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Park City, Utah.
(Off-Ramp contributor Ray Greene is in Sundance, filing daily dispatches on the film festival. Warning: there is sexually graphic description in this entry. )
James Franco has played both Allen Ginsberg and James Dean -- rather well, in both cases. But if Franco's experimental cinematic side projects are any indication, the rebel he's closest to in the deepest recesses of his dark little soul is very different from the two he's played onscreen. His heart, or rather his DSLR camera, is really with pop art provocateur Andy Warhol -- another artist who leveraged his celebrity to create an unconventional cinema all his own.
Like Warhol, Franco seems less interested in creating films per se than he is in using the medium to engineer "happenings" in front of the lens that have their own weight and implications. And like Warhol, Franco seems obsessed in part with celebrity as a kind of found object. A mainstream star, his work as a director and producer frequently (but not exclusively) seems to ask this question in the margins: What is this bauble called "stardom"? And what is it good for exactly?
For one thing, it's good for launching offbeat projects with a variable success rate -- a trait on ample display this year at Sundance in Franco's two premieres here as a producer, both of which explore sexual transgression, or rather the cinematic idea of transgressive sex. Directed by Christina Voros, "Kink" is an intriguing but ultimately somewhat tiring documentary about the fetish filmmaking industry. The much more layered and intriguing "Interior: Leather Bar" offers a genre-defying blend of narrative, documentary and experimental approaches, and is co-directed by Franco himself.
Of the two films, "Kink" is by far the more conventional, save for the subject matter, which Voros (and perhaps Franco) assumes will shock most viewers. With the exception of a single follow-up interview, every frame of "Kink" appears to have been shot within the confines of Kink.com, professional home to the creators and maintainers of the most popular fetish website in the world. Housed inside the massive old National Guard armory in San Francisco, Kink.com is the industry leader in BDSM cinema -- that's "Bondage Domination Sadism and Masochism" to you and me.
Voros wisely shoots "Kink" in a verite style that is as unerotic as possible. Unless you're a fetishist yourself, do not expect to be titillated by what you find at Kink.com, which Voros depicts as a typical and perhaps more than usually cheerful business environment, where the daily product just happens to be movies about men and women being bound, gagged, and raped by machines.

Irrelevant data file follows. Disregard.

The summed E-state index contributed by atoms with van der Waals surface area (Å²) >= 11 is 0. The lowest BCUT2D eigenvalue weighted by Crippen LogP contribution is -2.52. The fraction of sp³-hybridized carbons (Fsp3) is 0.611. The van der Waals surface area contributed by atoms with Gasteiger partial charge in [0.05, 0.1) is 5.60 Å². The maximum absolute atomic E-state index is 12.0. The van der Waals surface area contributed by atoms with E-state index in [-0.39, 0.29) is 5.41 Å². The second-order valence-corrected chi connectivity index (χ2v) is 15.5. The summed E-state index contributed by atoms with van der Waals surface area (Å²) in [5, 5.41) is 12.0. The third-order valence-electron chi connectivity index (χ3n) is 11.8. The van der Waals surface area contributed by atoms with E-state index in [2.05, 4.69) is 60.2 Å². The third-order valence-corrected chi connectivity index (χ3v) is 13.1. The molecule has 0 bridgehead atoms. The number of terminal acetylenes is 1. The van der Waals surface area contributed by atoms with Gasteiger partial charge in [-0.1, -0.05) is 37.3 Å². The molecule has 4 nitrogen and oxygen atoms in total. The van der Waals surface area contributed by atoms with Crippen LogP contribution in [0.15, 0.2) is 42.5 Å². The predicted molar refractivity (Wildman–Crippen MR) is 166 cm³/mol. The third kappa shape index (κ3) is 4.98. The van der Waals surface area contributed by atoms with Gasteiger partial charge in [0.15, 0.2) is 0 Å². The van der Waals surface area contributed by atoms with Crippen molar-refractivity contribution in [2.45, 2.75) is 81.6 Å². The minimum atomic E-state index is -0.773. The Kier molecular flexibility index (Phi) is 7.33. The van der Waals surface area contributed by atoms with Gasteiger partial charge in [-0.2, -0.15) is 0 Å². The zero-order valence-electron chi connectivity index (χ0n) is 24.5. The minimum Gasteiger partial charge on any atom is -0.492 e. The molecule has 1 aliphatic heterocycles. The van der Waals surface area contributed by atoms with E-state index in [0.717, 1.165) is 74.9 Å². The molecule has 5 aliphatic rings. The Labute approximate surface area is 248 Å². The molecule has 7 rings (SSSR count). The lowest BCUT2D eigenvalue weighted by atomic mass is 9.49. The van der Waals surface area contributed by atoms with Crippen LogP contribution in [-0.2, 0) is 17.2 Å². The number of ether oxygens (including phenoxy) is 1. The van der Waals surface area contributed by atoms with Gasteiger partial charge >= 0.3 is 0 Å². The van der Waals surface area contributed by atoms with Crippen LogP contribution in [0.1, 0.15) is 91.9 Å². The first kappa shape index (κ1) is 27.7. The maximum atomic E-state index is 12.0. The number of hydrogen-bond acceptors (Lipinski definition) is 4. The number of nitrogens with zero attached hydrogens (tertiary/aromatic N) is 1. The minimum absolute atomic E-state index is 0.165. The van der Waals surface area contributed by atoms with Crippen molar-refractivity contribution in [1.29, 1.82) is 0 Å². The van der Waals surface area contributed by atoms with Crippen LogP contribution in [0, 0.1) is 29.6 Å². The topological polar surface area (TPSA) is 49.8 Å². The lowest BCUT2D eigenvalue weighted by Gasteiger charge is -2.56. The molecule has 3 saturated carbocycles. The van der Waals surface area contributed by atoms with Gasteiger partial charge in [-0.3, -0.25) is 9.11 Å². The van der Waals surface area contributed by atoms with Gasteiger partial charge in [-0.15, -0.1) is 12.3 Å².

"Kink's" thesis is contained in Voros' two best scenes, which bracket her movie. In her opening, we meet entrepreneur Peter Acworth, Kink.com's founder and owner. As he takes us on a tour of the empire he's so obviously proud of, his congenial British-accented guidebook chatter is suddenly interrupted by agonized screaming, echoing from afar through the cold blue armory halls. Acworth seems genuinely confused about how to proceed. "Oh, ah, I guess they're shooting? Should we take a look? Although... I'm not sure if you're allowed to film there..."
By "Kink's" end, after Voros has perhaps too subtly suggested there may be larger implications to BDSM cinema, we are watching a bound actress cry real tears in a tight close-up that suddenly goes to black while the voices of the technicians around her ready the next shot. "Just another day at the office," both scenes seem to say. "Or is it?"
Unfortunately, the main body of Voros' film is taken up by interviews of the Kink.com filmmakers and crew members, intercut with behind-the-scenes footage of Kink.com video shoots. "Kink's" interviewees are uniformly articulate, which is a fascinating insight itself initially. But to a woman and man, they all say very, very similar things about the work they do, and their cumulative screen impact becomes numbing over time.
Kink.com's eager filmmakers also seem a bit deluded about their creative output. They claim they don't "objectify" the human body. They insist what they make is "not pornography." They assert their work is not about "rape and abuse." Well, if creating a commercially available erotic vignette in which a woman or man is tied up, suspended in mid-air, and then anally penetrated by an industrial machine wearing a dildo is not pornography, there is no useful definition for the word -- and that is not a moral judgment but a semantic one. And if staging scenarios in which women are attacked by mask-wearing gangs of muscular men and then forcibly taken against their will is not grounding an oeuvre in rape and abuse, we may need a new vocabulary there too.
Next: Travis Matthews and James Franco reimagine Friedkin and Pacino's controversial gay noir "Cruising" in "Interior. Leather Bar."